Now, I need you to help me name this book tour. Because it’s NOT a book tour. It is much, much less fancy and much, much more important to me than that.  I mean, four years, friends. Four YEARS we’ve been meeting and sharing and laughing and crying here.

You helped me introduce myself to the world. You helped me come out of hiding. You taught me that I was okay, funny occasionally, maybe even a little wise - as myself. You’ve encouraged me during this very hard time in my marriage. I’ve watched you love each other so fiercely and through that, you’ve shaped my beliefs about women and this world. And you know what? The truth is that living in a retirement community gets a little lonely. Especially when things at home are far from perfect. And so you are my lifelines. You help me LIVE. I don’t care if it sounds dramatic, because it’s true. You are my friends. I turn to you when I need love.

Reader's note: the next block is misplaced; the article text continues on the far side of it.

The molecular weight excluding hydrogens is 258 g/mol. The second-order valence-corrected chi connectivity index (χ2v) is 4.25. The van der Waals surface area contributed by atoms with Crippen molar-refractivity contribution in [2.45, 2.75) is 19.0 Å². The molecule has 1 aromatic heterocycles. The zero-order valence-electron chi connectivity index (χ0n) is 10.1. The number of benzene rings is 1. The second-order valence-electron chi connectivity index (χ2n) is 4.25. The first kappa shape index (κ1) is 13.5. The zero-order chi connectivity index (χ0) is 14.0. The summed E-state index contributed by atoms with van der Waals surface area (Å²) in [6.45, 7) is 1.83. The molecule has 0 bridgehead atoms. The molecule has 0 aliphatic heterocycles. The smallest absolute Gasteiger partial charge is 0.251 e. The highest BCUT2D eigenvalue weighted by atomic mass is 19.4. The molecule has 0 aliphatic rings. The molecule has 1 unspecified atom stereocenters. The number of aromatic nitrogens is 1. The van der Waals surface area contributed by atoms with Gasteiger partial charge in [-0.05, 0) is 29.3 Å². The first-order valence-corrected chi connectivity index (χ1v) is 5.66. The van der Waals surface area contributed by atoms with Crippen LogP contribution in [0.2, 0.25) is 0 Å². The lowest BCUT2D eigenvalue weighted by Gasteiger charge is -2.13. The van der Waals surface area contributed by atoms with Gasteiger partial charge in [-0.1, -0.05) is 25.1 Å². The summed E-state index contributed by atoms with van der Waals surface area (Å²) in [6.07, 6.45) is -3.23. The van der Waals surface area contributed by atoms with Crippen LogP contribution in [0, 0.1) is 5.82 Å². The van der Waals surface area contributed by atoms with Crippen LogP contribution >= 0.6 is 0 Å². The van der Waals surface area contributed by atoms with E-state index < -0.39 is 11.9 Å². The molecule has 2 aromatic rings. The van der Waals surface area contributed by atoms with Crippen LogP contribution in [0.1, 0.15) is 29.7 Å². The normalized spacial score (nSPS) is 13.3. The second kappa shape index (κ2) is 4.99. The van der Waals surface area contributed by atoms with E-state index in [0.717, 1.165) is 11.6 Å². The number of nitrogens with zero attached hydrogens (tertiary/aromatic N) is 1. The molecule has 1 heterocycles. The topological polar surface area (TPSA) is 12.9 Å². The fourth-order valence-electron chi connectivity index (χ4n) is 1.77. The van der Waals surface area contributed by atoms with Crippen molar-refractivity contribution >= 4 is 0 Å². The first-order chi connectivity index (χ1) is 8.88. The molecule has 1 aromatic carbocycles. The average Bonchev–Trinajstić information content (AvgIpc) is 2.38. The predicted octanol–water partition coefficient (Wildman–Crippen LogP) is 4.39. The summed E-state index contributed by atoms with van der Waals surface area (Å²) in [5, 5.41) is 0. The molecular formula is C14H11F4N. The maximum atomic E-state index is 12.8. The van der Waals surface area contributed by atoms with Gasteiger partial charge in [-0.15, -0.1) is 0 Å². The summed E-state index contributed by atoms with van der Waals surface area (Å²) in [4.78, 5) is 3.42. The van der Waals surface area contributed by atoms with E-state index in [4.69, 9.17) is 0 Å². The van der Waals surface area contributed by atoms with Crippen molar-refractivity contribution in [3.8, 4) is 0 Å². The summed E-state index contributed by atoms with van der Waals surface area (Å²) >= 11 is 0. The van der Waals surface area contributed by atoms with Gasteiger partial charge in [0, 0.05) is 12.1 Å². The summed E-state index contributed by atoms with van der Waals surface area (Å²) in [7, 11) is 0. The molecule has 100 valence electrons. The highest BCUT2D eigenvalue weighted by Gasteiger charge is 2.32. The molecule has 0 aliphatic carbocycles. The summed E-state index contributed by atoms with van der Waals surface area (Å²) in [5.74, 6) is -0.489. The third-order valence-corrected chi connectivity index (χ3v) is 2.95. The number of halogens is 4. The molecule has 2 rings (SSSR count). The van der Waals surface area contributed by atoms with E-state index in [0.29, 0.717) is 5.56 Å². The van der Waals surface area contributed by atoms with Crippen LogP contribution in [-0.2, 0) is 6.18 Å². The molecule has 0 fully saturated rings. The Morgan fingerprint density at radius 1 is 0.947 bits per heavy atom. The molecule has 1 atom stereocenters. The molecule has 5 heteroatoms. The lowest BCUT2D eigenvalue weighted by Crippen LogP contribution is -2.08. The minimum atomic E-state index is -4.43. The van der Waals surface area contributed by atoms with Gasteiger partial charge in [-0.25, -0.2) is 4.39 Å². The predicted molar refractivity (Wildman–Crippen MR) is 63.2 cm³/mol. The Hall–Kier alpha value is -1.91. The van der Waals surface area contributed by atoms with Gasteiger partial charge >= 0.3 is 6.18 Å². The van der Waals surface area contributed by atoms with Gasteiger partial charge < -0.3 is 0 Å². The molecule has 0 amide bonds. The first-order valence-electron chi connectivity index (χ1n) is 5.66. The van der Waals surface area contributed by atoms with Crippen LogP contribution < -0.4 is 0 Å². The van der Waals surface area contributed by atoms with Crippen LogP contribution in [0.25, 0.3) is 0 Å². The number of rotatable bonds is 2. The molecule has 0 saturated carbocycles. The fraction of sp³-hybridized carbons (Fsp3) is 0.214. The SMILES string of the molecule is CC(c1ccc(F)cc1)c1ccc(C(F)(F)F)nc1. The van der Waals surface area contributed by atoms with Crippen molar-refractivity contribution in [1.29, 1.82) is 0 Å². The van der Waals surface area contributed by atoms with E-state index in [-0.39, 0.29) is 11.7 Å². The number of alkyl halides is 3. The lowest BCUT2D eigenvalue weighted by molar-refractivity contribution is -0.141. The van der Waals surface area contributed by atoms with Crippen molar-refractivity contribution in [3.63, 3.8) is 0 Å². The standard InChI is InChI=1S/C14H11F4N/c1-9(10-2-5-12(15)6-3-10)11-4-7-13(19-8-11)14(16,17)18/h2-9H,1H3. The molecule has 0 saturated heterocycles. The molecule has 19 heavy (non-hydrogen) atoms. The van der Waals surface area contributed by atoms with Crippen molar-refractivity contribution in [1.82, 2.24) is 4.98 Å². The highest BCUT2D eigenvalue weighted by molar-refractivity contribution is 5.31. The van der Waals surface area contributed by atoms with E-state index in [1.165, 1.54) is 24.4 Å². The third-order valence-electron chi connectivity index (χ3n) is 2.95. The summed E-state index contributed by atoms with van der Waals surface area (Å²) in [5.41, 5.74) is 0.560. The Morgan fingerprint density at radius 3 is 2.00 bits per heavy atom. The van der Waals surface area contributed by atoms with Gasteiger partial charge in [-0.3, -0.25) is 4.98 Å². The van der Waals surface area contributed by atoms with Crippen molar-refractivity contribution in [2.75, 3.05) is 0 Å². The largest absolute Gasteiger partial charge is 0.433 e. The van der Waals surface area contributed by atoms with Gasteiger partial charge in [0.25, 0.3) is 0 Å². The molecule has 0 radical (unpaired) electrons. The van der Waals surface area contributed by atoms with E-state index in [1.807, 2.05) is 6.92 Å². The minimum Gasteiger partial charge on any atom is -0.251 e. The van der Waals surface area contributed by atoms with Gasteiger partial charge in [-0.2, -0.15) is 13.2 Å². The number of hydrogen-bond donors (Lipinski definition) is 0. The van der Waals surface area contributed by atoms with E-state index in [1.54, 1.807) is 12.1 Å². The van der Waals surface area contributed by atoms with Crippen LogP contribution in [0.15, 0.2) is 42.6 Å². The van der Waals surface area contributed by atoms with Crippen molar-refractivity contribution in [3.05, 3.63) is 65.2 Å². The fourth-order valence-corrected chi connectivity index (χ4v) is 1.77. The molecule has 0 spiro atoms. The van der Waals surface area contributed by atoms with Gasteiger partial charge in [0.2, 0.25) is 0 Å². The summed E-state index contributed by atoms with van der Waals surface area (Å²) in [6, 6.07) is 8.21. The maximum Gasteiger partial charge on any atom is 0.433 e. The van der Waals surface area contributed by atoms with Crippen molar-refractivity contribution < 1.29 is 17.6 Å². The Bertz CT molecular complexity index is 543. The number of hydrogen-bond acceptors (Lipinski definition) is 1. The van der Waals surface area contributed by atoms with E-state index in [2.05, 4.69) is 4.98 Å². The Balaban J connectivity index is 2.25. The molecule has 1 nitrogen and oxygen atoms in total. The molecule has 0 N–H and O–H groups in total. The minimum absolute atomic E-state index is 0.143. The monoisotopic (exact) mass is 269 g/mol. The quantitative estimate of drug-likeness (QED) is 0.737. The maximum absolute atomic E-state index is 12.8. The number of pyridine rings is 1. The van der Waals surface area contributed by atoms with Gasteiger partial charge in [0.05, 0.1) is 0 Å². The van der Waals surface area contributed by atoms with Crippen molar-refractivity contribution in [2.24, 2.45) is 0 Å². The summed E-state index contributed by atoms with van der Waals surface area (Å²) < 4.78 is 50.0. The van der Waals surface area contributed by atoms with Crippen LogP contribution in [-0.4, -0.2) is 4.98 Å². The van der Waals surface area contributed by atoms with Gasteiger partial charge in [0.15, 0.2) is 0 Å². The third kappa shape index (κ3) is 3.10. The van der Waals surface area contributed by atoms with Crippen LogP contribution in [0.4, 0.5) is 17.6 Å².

So coming to meet you, to hug you and to thank you for being all of that to me…it’s not a book tour.

What is it?

I guess I’m hoping it’ll just be a series of Kairos moments. And I’m pretty sure it’ll be the first time I ever let myself truly believe that this community, this Kindness Revolution, these friendships – YOU – are REAL.

And so I’ll hug your necks and I’ll hold your hands and I’ll be so embarrassed because my face will be beet red and my hands will be sweating and shaking. But you won’t mind. I know you won’t mind.

I can’t promise much.  My only plan is to show up, stand in front of you in all my glory and pain with all my success and failure and my confidence and insecurity and terror and peace and brokenness and divinity . . . .

and declare us all beautiful.

Come see me. And let me see you.

Love, G